Small businesses seeking incentive grants
by ERIN WILTGEN Thomasville Times
In part because of new economic development guidelines catered to smaller
companies, the Davidson County Economic Development Commission has noticed
an increase in the number of small business endeavors approaching for
EDC Executive Director Steve Googe spoke on behalf of one of those
companies, dubbed Project M, at the Davidson County Board of Commissioners
meetings on July 1.
“I think we have for a long time put our eggs in a few baskets,” Googe said. “And the idea that our leadership has pursued is the approach that we would much prefer to have a lot of smaller companies.”
In return, Googe suggested the commissioners approve an incentive grant
of .0027 times the company’s investment in real property each year for five
years as well as a second grant of .0054 times the company’s investment in
plant and machinery.
The total of the two grants would not exceed $6,000 a year.
Commissioners set a public hearing for Aug. 10 to discuss the incentive
The drive to encourage small businesses to invest in Davidson County
began about six months ago, spearheaded by Commissioner Sam Watford,
Googe said. The county’s municipalities endorsed some new guidelines that
addressed smaller projects and startups.
“This has caused us to have an influx of people that ordinarily would
probably have never touched base with us before they started doing some sort
of project,” Googe said. “I think this is just representative of that new
set of guidelines to encourage smaller businesses.”
Googe says an increased emphasis on micro companies could help the
“If you read all of the information about economic development and
growth, they’ll tell you that the bulk of the new jobs are going to come
from small companies, and most of the Fortune 500 companies are actually
downsizing,” he said.
While the county hasn’t turned its back on big businesses, commissioners
and EDC staff have seen merits in opening up opportunities for smaller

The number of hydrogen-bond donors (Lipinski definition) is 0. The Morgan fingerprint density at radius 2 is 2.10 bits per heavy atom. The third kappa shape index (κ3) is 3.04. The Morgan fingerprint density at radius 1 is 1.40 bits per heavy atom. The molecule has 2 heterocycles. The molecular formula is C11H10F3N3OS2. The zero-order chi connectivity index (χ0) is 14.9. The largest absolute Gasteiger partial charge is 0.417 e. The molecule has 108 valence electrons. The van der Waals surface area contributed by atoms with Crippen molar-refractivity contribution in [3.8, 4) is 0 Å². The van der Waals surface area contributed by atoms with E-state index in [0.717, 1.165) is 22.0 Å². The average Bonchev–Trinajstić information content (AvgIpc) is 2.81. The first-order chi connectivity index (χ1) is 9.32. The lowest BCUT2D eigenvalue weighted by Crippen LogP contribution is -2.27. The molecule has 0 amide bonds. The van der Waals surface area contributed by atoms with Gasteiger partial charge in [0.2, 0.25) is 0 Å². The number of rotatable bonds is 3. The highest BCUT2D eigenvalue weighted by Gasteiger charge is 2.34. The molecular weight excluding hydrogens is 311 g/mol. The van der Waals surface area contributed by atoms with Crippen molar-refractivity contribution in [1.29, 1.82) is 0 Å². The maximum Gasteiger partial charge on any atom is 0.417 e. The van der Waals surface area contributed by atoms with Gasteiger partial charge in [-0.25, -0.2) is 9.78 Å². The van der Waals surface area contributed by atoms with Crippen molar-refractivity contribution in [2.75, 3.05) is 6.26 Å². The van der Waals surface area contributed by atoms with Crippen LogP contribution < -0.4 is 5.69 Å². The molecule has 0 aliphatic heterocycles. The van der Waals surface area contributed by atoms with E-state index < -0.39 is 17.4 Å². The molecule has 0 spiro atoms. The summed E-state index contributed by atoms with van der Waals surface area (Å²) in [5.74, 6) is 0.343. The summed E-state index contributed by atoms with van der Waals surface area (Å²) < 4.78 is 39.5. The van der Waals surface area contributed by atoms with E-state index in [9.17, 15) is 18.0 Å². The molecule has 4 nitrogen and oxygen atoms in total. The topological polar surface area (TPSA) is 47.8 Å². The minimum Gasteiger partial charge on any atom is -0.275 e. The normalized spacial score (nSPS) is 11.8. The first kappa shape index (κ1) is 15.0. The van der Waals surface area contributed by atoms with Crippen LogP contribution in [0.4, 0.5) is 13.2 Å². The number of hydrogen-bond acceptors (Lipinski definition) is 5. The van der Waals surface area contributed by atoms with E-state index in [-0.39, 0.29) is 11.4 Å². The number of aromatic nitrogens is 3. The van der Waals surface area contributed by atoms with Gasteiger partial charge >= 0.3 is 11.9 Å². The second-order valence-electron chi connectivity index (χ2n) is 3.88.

“We’ve given incentives to larger companies,” said Commissioner Chairman
Max Walser. “But when things get as bad as they’ve been, we perhaps should
not draw the line on larger companies. That’s why we’ve created these new
guidelines. Anyone who wants to create jobs and spend $2 million on
infrastructure we’re willing to support.”
Though 15 jobs may not sound like many by itself, the small number of
jobs over a handful of small businesses eventually adds up.
“Any job creation we can have in Davidson County is important because of
all the losses we’ve had,” Walser said. “If we can create 15 jobs, that’s
well and good for our people because we have so many people out of work.”
Googe says that the company’s investment in the county will increase tax
revenue as well as stimulate the economy. And eventually, Googe added, 15
jobs may turn into more.
“If you look at what we’ve been able to accomplish by dealing with these
smaller companies, over a period of time the multiplier of those companies
ends up creating thousands of jobs,” he said.
And on some level, any number of jobs will be a good thing for the people
and the families who get them.
“I think we’ve made great progress,” Walser said. “We’re doing a good job of attracting industry and creating jobs. We’re not there yet, but I think real progress has been made.”